Community governance essential for Manitoba’s race-based health data, speakers say
Manitobans will soon be asked to voluntarily declare their race, ethnicity or Indigenous identity when they receive care at hospitals.
The province will be the first in Canada to systematically collect this data from patients when they access care. The purpose of amassing and analyzing the data is to address inequities in health care.
The initiative is led on behalf of Shared Health by Dr. Marcia Anderson, executive director of Indigenous academic affairs at Ongomiizwin, the Indigenous Institute of Health and Healing in UM’s Rady Faculty of Health Sciences.
“The only reason to collect racial, ethnic and Indigenous identifiers in data is so that we can measure … how systemic racism is happening in health care, intervene, and then check to make sure that our interventions are actually making a difference,” said Anderson, who is also vice-dean Indigenous health, social justice and anti-racism of the Rady Faculty.
The initiative was jointly announced on Feb. 2 by UM, Shared Health and the province.
That morning, Ongomiizwin and the UM-based George & Fay Yee Centre for Healthcare Innovation, also a partner in the initiative, hosted a discussion of community-owned, race-based health data at the Canadian Museum for Human Rights.
“As a health system … we are trying to take critical steps to disrupt racism and discrimination in all forms,” Monika Warren, chief operating officer of provincially co-ordinated health services at Shared Health, told about 150 in-person and online attendees.
Beginning in April 2023, patients at hospitals, including emergency rooms, will routinely be asked to self-identify during registration by choosing from a list of Indigenous, racial and ethnic identities.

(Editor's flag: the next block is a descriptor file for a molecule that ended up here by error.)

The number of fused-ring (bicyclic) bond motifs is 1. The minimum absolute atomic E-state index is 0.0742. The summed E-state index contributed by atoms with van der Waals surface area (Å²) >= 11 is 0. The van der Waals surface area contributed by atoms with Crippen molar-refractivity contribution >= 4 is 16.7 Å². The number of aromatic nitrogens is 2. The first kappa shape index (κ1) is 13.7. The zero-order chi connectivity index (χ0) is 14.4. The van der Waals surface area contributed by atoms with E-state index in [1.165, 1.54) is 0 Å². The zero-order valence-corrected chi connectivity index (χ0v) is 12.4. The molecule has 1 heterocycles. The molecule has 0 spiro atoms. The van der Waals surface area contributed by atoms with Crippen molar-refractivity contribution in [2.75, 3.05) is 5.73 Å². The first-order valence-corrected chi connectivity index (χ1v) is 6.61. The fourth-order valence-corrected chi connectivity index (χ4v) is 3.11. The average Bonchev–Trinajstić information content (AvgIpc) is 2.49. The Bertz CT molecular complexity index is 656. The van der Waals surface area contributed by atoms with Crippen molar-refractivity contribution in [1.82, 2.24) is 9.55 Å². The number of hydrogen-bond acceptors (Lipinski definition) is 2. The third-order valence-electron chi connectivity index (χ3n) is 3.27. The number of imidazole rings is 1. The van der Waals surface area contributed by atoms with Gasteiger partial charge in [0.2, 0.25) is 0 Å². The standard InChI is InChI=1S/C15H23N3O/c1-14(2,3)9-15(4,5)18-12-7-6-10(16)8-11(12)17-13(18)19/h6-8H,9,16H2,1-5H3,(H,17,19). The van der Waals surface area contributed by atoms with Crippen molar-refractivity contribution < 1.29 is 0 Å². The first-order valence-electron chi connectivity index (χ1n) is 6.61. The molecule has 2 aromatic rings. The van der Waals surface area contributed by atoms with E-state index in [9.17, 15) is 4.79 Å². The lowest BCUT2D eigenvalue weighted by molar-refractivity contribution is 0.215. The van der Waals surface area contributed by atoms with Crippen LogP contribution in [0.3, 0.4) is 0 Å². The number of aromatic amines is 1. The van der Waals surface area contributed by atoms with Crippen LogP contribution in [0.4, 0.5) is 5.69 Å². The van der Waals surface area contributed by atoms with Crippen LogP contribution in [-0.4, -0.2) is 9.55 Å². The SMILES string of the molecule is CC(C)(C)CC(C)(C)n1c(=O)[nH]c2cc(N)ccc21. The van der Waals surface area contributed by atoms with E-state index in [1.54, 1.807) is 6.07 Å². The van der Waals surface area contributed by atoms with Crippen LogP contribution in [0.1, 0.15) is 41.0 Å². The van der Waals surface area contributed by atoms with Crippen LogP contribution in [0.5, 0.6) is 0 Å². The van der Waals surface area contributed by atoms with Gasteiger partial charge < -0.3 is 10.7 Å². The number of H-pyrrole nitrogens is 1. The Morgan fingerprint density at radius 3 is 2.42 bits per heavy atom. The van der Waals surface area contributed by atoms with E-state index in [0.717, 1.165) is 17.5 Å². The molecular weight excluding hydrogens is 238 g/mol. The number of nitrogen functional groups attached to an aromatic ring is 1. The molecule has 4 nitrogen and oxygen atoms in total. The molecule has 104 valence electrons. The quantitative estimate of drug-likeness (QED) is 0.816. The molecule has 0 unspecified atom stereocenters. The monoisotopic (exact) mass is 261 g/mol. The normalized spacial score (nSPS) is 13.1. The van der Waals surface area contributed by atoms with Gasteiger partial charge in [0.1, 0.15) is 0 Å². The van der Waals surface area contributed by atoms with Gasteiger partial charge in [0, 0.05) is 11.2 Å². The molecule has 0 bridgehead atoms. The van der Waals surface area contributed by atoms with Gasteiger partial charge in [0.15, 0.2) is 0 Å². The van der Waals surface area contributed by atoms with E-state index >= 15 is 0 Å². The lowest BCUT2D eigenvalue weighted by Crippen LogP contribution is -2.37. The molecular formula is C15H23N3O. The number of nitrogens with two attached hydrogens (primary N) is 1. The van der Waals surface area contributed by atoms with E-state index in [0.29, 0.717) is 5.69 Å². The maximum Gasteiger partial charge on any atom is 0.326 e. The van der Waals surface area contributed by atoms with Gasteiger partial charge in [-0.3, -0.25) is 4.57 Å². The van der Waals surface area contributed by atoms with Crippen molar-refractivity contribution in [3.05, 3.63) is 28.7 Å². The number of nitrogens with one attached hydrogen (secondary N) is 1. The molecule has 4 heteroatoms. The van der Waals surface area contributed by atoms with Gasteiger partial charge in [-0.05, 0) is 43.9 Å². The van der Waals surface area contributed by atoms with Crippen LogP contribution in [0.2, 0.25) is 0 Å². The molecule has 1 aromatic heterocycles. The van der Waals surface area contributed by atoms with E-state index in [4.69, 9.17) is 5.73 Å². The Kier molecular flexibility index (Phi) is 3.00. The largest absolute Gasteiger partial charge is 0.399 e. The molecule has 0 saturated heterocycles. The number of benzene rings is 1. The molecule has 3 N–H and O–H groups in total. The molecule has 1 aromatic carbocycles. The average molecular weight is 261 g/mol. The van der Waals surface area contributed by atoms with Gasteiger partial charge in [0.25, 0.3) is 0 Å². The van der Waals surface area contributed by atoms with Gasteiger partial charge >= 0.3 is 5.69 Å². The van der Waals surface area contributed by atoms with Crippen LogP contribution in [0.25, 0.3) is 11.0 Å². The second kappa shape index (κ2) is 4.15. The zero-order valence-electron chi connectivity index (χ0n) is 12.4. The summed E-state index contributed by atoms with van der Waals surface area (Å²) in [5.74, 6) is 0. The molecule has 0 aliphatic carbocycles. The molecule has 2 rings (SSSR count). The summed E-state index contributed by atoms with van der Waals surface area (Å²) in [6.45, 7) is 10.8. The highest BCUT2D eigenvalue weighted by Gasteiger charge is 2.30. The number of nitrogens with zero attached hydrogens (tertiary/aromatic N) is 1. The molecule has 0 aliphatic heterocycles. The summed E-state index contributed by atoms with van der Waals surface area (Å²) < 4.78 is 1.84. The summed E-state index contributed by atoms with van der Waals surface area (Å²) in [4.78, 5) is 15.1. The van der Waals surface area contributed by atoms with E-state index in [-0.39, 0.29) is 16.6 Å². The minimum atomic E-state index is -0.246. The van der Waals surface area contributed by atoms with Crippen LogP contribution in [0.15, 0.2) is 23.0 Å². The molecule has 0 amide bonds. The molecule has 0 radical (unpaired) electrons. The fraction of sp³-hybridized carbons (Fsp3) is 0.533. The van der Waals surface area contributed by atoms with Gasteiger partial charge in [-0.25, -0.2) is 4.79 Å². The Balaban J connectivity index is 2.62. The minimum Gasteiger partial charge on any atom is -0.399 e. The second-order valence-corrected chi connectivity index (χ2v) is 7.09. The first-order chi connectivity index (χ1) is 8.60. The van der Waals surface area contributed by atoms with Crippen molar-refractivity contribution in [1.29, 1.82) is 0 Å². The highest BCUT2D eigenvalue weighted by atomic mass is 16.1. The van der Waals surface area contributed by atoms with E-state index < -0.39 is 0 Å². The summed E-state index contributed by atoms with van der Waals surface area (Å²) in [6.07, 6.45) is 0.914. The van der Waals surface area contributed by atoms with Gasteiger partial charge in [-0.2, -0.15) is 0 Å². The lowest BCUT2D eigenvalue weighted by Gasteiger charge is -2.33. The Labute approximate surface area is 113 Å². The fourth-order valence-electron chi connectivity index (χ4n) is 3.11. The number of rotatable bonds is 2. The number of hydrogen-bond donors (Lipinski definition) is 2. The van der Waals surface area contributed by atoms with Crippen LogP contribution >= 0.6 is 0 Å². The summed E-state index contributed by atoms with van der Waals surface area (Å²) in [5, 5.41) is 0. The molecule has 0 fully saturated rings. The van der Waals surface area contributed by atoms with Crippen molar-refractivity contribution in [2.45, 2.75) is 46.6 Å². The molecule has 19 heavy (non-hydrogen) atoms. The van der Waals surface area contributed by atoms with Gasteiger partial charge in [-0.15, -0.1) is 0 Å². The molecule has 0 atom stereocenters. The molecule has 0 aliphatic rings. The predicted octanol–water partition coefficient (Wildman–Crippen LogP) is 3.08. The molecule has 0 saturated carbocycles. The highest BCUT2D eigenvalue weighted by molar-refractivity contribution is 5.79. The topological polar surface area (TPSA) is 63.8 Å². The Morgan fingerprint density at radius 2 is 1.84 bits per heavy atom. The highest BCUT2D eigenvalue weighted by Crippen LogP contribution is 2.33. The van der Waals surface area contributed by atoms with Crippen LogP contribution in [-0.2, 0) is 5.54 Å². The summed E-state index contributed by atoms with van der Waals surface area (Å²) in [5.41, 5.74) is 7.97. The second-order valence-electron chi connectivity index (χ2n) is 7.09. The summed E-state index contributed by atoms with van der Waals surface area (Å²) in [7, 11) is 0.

The central point made by speakers and panelists at the event was that BIPOC (Black, Indigenous, People of Colour) communities must have governance over the use and release of the data.
Because there is a risk of race-based data being misused to cause harm, speakers said, transparent governance agreements must be maintained between the health system and BIPOC communities. The data must be collected in a culturally safe way and must only be used to advance health equity.
“We must ensure that we … don’t end up reinforcing biases and stigma,” said Kasari Govender, British Columbia’s human rights commissioner, who spoke via videoconference.
Anderson noted that there are established agreements between Canada and Indigenous Peoples for data governance. “How do we apply those same principles around community ownership and data sovereignty for diverse Black and racialized communities?” she asked.
Anderson and Dr. Jillian Waruk, senior epidemiologist with the Government of Manitoba, gave a presentation showing that when Manitoba started collecting voluntary race-based identifiers in the spring of 2020, the data quickly exposed the disproportionate effects of COVID-19 on BIPOC communities. This knowledge allowed for targeted efforts, such as improved vaccine access, that saved lives.
Fewer than two per cent of patients declined to declare their identity, Anderson noted.
Based on the principle that the data would be controlled by the communities, Waruk released the COVID-19 data only with approval from an advisory council of experts from BIPOC communities.
Any request for the release of data was discussed by this council based on key considerations for race, ethnicity and Indigenous identity data collection and use, adopted by the Office of Anti-Racism in the Rady Faculty of Health Sciences.
Panelist Dr. Randy Fransoo works at the Canadian Institute for Health Information, which has established pan-Canadian standards for the collection of race-based data. Manitoba’s use of COVID-19 data was “a shining example” for the rest of Canada, he said.
The other panelists were Karen Sharma, executive director of the Manitoba Human Rights Commission; Dr. Tina Chen, distinguished professor of history and executive lead (equity, diversity and inclusion) at UM; and Dr. Delia Douglas, director of the Office of Anti-Racism in the Rady Faculty.
When an audience member commented, “We’ve been data-collected to death” and questioned whether the initiative would lead to improved health care for First Nations, Anderson agreed that the project must lead to “concrete, deliberate action.”
“Data collection … is not the end of the line,” she said. “It’s the starting point of an intervention.”